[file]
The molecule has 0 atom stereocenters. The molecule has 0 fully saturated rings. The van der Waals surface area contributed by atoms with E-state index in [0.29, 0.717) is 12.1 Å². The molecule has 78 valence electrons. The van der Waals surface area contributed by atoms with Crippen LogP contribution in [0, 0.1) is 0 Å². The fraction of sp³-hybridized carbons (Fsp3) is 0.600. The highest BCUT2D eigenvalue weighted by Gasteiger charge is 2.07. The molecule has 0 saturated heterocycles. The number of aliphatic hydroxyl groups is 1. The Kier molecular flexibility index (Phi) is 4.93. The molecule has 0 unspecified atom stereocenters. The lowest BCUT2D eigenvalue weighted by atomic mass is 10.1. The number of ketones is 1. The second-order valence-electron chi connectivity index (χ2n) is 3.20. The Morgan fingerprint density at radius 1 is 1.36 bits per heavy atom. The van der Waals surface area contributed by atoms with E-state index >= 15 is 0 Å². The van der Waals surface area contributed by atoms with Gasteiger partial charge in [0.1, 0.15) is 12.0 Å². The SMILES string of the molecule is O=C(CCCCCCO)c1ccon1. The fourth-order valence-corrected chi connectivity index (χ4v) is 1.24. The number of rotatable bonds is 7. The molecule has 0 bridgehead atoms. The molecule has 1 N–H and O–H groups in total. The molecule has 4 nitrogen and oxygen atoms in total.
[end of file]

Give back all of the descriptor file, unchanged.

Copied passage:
The molecule has 0 atom stereocenters. The molecule has 0 fully saturated rings. The van der Waals surface area contributed by atoms with E-state index in [0.29, 0.717) is 12.1 Å². The molecule has 78 valence electrons. The van der Waals surface area contributed by atoms with Crippen LogP contribution in [0, 0.1) is 0 Å². The fraction of sp³-hybridized carbons (Fsp3) is 0.600. The highest BCUT2D eigenvalue weighted by Gasteiger charge is 2.07. The molecule has 0 saturated heterocycles. The number of aliphatic hydroxyl groups is 1. The Kier molecular flexibility index (Phi) is 4.93. The molecule has 0 unspecified atom stereocenters. The lowest BCUT2D eigenvalue weighted by atomic mass is 10.1. The number of ketones is 1. The second-order valence-electron chi connectivity index (χ2n) is 3.20. The Morgan fingerprint density at radius 1 is 1.36 bits per heavy atom. The van der Waals surface area contributed by atoms with E-state index >= 15 is 0 Å². The van der Waals surface area contributed by atoms with Gasteiger partial charge in [0.1, 0.15) is 12.0 Å². The SMILES string of the molecule is O=C(CCCCCCO)c1ccon1. The fourth-order valence-corrected chi connectivity index (χ4v) is 1.24. The number of rotatable bonds is 7. The molecule has 0 bridgehead atoms. The molecule has 1 N–H and O–H groups in total. The molecule has 4 nitrogen and oxygen atoms in total.